It looks like you're using an Ad Blocker.
Please white-list or disable AboveTopSecret.com in your ad-blocking tool.
Some features of ATS will be disabled while you continue to use an ad-blocker.
On Sunday, Israeli forces raided an aid flotilla trying to break a blockade of Gaza to deliver much-needed humanitarian supplies, killing nine activists, including four Turkish citizens. The incident has received “widespread condemnation” from the international community. Turkey’s Prime Minister Tayyip Erdogan called the raid a “bloody massacre by Israel.”
In a damage control effort, Israeli officials and their right-wing American supporters are now trying to deflect blame onto the activists, saying that there was no reason for them to be trying to breach the blockade to deliver supplies because there is no humanitarian crisis in Gaza:
ISRAELI FOREIGN MINISTER AVIGDOR LIEBERMAN: “There is no humanitarian crisis in Gaza. … The flotilla is an attempt at violent propaganda against Israel, and Israel will not allow the violation of its sovereignty at sea, in the air, or on land.”
MICHAEL OREN, ISRAELI AMBASSADOR TO THE U.S.: “Over one hundred trucks, every day, laden with food and medicine go into Gaza. There’s no shortage of food. There is no shortage of medicine.”
NEWT GINGRICH: “There was no humanitarian crisis; this was a deliberate political effort on the part of people who want to try to undermine the survival of Israel.”
CHARLES KRAUTHAMMER: “What exactly is the humanitarian crisis that the flotilla was actually addressing? There is none. No one is starving in Gaza.”
“They can get plenty of humanitarian aid in Gaza,” said the Weekly Standard’s Bill Kristol. “If they want more aid, airlift in five million tons of nice goods and the Israelis will just take a look and make sure they’re not arms.”
A U.N. fact-finding mission described the Israeli blockade, which Israel claims is aimed at Hamas, as “collective punishment.” A U.N. official said last week that the formal economy in Gaza has “collapsed,” and 60 percent of households there were short on food. The Guardian notes that according to UN statistics, “around 70% of Gazans live on less than $1 a day, 75% rely on food aid and 60% have no daily access to water.”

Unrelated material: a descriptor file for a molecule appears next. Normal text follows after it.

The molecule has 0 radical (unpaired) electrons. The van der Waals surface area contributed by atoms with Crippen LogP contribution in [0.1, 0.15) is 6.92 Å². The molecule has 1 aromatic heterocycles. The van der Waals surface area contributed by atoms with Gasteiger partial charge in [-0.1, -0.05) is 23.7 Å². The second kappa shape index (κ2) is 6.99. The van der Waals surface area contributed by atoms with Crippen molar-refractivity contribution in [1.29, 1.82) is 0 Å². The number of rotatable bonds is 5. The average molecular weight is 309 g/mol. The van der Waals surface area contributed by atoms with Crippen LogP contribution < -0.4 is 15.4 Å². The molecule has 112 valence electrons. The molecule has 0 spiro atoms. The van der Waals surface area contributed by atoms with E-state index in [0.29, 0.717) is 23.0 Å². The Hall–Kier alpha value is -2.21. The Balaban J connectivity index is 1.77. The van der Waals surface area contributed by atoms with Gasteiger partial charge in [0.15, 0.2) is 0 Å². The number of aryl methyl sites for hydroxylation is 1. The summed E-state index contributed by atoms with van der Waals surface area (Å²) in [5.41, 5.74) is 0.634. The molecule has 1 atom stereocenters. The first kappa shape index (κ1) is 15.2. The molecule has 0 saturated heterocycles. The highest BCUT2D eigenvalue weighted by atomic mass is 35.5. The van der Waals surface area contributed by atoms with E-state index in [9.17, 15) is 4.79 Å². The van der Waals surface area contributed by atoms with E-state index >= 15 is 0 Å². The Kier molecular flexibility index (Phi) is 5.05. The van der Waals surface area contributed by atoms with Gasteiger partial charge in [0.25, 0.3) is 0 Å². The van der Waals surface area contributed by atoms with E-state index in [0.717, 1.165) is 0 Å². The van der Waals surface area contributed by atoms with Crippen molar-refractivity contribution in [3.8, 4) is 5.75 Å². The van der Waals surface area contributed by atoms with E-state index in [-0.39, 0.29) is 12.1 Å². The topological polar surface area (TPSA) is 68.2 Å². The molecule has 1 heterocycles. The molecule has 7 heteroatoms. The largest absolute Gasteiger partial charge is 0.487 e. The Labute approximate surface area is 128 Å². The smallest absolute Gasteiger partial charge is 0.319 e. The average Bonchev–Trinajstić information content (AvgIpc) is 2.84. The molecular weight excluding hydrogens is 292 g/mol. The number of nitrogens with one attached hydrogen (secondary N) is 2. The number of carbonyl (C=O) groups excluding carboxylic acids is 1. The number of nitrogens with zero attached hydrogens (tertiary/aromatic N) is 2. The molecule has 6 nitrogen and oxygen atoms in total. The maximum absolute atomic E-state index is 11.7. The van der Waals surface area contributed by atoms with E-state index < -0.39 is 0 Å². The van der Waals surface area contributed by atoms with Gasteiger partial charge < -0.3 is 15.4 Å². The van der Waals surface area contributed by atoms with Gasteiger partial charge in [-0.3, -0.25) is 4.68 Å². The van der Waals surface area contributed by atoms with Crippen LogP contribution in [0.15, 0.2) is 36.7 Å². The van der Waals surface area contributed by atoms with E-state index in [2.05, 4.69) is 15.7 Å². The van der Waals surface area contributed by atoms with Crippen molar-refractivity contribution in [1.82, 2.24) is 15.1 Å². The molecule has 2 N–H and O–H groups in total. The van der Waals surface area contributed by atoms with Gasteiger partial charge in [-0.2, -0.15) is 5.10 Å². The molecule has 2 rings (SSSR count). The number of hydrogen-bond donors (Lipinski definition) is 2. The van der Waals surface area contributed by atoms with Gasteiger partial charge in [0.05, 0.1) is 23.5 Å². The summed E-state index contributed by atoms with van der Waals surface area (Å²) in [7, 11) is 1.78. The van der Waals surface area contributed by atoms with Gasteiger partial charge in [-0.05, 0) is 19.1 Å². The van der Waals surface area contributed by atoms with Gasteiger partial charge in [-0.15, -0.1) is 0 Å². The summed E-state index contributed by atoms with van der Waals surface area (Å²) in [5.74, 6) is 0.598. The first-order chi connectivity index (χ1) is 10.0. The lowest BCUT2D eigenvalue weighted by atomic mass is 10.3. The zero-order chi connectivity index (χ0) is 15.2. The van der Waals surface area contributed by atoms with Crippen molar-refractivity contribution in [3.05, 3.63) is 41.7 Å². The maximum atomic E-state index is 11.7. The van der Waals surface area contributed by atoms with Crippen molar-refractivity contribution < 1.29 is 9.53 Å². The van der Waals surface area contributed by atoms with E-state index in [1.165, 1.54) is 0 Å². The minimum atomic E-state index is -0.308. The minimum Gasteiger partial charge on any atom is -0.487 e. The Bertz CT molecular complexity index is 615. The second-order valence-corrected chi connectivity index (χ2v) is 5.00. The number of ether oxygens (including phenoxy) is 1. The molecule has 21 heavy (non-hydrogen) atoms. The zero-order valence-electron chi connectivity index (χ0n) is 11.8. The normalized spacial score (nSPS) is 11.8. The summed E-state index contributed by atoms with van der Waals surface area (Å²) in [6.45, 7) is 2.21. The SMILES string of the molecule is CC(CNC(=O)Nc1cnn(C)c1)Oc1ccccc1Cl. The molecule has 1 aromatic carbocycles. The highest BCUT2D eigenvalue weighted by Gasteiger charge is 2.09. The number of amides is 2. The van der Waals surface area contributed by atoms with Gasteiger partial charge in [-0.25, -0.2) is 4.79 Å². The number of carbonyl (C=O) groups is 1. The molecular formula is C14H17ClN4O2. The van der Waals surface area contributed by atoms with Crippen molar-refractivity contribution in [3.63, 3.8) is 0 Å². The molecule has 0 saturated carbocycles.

Amnesty International reported recently on the plight of Gazans as a result of the blockade:
The blockade [has] continued to cut off almost 1.5 million Palestinians from the rest of the world, isolating them in Gaza’s cramped confines, and greatly limiting the import of essential goods and supplies. This gratuitous exacerbation of the privations already suffered by the inhabitants of Gaza seriously hampered their access to health care and education and destroyed industries and livelihoods.
A U.N. spokesperson last year called Gaza “a prison.” “Eighty percent of Gaza’s population are refugees and non-refugees who rely on the UN aid,” he said, adding, “What is happening in Gaza now surpasses the capacities of any humanitarian organization.”
The number of people living in absolute poverty in Gaza has increased sharply since the blockade. Today, 80% of families in Gaza currently rely on humanitarian aid compared to 63% in 2006. In 2007, households were spending approximately 62% of their total income on food compared with 37% in 2004. As a result, food aid increased dramatically to meet the needs of the population. In 2008, there were over 1.1 million people—some three-quarters of Gaza's population—who are dependent on food aid. Since 1997, the number of families depending on UNRWA food aid has increased ten-fold.
UNRWA gives aid to 850,000 people, while 106,000 families receive financial help from the organisation, which employs 15,000 workers in special temporary employment programs, he said. There are 1.1 million refugees in the Strip, 320,000 of whom are living beneath the poverty line. According to UNRWA, 7,000 of those families are among the poorest in the world. Unemployment is 45 per cent.